Ocaliva is indicated for the treatment of primary biliary cholangitis, previously known as primary biliary cirrhosis. The drug should be used either in combination with ursodeoxycholic acid (UDCA) or as a monotherapy in adults who can’t tolerate UDCA.

The most common adverse events associated with the use of Ocaliva include itching, fatigue, abdominal pain and discomfort, rash, oropharyngeal pain, dizziness, constipation, arthralgia, thyroid function abnormality, and eczema.

Intercept plans to make Ocaliva available through specialty pharmacy networks in early June 2016.

7. Opdivo

The FDA expanded the indication of Bristol-Myers Squibb’s nivolumab (Opdivo) on May 17, 2016.

Opdivo can now be used for the treatment of patients with classical Hodgkin lymphoma who have relapsed or progressed after autologous hematopoietic stem cell transplantation and post-transplantation brentuximab vedotin (Adcetris) therapy.

The drug was initially approved in December 2014 for the treatment patients with unresectable or metastatic melanoma who no longer respond to other drugs. Since then, it has also received FDA approval for the treatment of patients with metastatic squamous non-small cell lung cancer with progression on or after platinum-based chemotherapy.

Adverse events associated with the use of Opdivo include pneumonitis, colitis, hepatitis, endocrinopathies, nephritis and renal dysfunction, rash, and encephalitis.

8. Probuphine

The FDA approved Titan Pharmaceuticals’ subcutaneous buprenorphine implant (Probuphine) on May 26, 2016.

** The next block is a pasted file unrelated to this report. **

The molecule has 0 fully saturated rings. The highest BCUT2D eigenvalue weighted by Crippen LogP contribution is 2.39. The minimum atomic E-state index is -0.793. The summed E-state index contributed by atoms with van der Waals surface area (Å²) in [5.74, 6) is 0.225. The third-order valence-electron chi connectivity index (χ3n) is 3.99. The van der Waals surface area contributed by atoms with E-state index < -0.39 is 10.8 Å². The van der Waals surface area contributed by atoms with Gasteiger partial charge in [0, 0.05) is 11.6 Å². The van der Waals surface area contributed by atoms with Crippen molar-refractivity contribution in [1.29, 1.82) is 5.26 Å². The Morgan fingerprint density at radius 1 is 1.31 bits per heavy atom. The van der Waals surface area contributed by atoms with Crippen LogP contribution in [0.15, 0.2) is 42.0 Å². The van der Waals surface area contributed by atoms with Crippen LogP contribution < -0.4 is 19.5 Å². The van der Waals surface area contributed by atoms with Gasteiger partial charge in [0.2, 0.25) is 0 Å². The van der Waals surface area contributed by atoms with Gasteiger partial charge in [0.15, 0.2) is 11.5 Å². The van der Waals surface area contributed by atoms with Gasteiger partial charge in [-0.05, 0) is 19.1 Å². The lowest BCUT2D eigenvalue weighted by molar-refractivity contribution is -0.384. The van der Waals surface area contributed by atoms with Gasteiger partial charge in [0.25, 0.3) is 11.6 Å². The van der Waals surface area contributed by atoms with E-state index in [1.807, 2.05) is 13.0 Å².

The first product of its kind to receive FDA approval, Probuphine is indicated for the maintenance treatment of opioid dependence in patients who are already stable on low-to-moderate doses of other forms of buprenorphine. Probuphine consists of 4 rods, each an inch long, that are surgically implanted under the skin on the inside of the upper arm; previously, buprenorphine was only available as a pill or a film.

The most common adverse events associated with the use of Probuphine include headache, depression, constipation, nausea, vomiting, back pain, toothache, oropharyngeal pain, and implant-site pain, itching, and redness. Additionally, the drug carries a boxed warning alerting patients and prescribers about the risk of implant migration, protrusion, expulsion, and nerve damage linked to the insertion and removal of Probuphine.

9. Tecentriq

The FDA approved Genentech’s atezolizumab (Tecentriq) for the treatment of urothelial carcinoma, the most common type of bladder cancer, on May 18, 2016.

Specifically, Tecentriq is indicated for patients with locally advanced or metastatic urothelial carcinoma whose disease has worsened during or following platinum-containing chemotherapy, or within 1 year of receiving platinum-containing chemotherapy, either before or after surgical treatment.

The PD-1/PD-L1 inhibitor is the first drug of its class to receive FDA approval for this purpose. It was approved alongside the Ventana PD-L1 (SP142) assay, a complimentary diagnostic to help providers determine their patients’ PD-L1 protein expression.

Adverse events observed in patients treated with Tecentriq include fatigue, decreased appetite, nausea, urinary tract infection, fever, and constipation.

10. Teflaro

The FDA updated the label of Allergan’s intravenous ceftaroline fosamil (Teflaro) on May 31, 2016, allowing the drug to be used for the treatment of acute bacterial skin and skin structure infections and community-acquired bacterial pneumonia in patients aged 2 months to 18 years. Teflaro was initially approved for this purpose in adults in October 2010.

With this label update, Teflaro is the first branded intravenous antibiotic to be approved for pediatric patients in more than a decade, according to Allergan.

Adverse events associated with the use of Teflaro in both adult and pediatric patients include diarrhea, nausea, and rash; pediatric patients treated with Teflaro have also experienced vomiting and pyrexia.